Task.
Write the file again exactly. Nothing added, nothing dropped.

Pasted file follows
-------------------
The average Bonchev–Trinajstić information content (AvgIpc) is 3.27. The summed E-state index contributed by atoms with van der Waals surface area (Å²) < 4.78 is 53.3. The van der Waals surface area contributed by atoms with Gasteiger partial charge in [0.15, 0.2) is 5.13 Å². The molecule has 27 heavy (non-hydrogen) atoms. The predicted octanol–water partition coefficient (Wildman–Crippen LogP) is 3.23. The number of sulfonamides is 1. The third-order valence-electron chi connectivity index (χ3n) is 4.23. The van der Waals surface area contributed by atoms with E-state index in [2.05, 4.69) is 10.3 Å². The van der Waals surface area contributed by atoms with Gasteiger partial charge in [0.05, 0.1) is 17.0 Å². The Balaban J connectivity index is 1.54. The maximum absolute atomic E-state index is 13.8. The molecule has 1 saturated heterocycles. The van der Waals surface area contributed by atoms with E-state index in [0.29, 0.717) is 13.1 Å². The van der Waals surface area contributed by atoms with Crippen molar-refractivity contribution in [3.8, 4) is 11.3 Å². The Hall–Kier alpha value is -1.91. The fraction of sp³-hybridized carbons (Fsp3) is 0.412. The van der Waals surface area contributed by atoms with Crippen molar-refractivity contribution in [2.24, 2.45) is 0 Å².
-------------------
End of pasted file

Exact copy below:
The average Bonchev–Trinajstić information content (AvgIpc) is 3.27. The summed E-state index contributed by atoms with van der Waals surface area (Å²) < 4.78 is 53.3. The van der Waals surface area contributed by atoms with Gasteiger partial charge in [0.15, 0.2) is 5.13 Å². The molecule has 27 heavy (non-hydrogen) atoms. The predicted octanol–water partition coefficient (Wildman–Crippen LogP) is 3.23. The number of sulfonamides is 1. The third-order valence-electron chi connectivity index (χ3n) is 4.23. The van der Waals surface area contributed by atoms with E-state index in [2.05, 4.69) is 10.3 Å². The van der Waals surface area contributed by atoms with Gasteiger partial charge in [0.05, 0.1) is 17.0 Å². The Balaban J connectivity index is 1.54. The maximum absolute atomic E-state index is 13.8. The molecule has 1 saturated heterocycles. The van der Waals surface area contributed by atoms with E-state index in [0.29, 0.717) is 13.1 Å². The van der Waals surface area contributed by atoms with Crippen molar-refractivity contribution in [3.8, 4) is 11.3 Å². The Hall–Kier alpha value is -1.91. The fraction of sp³-hybridized carbons (Fsp3) is 0.412. The van der Waals surface area contributed by atoms with Crippen molar-refractivity contribution in [2.24, 2.45) is 0 Å².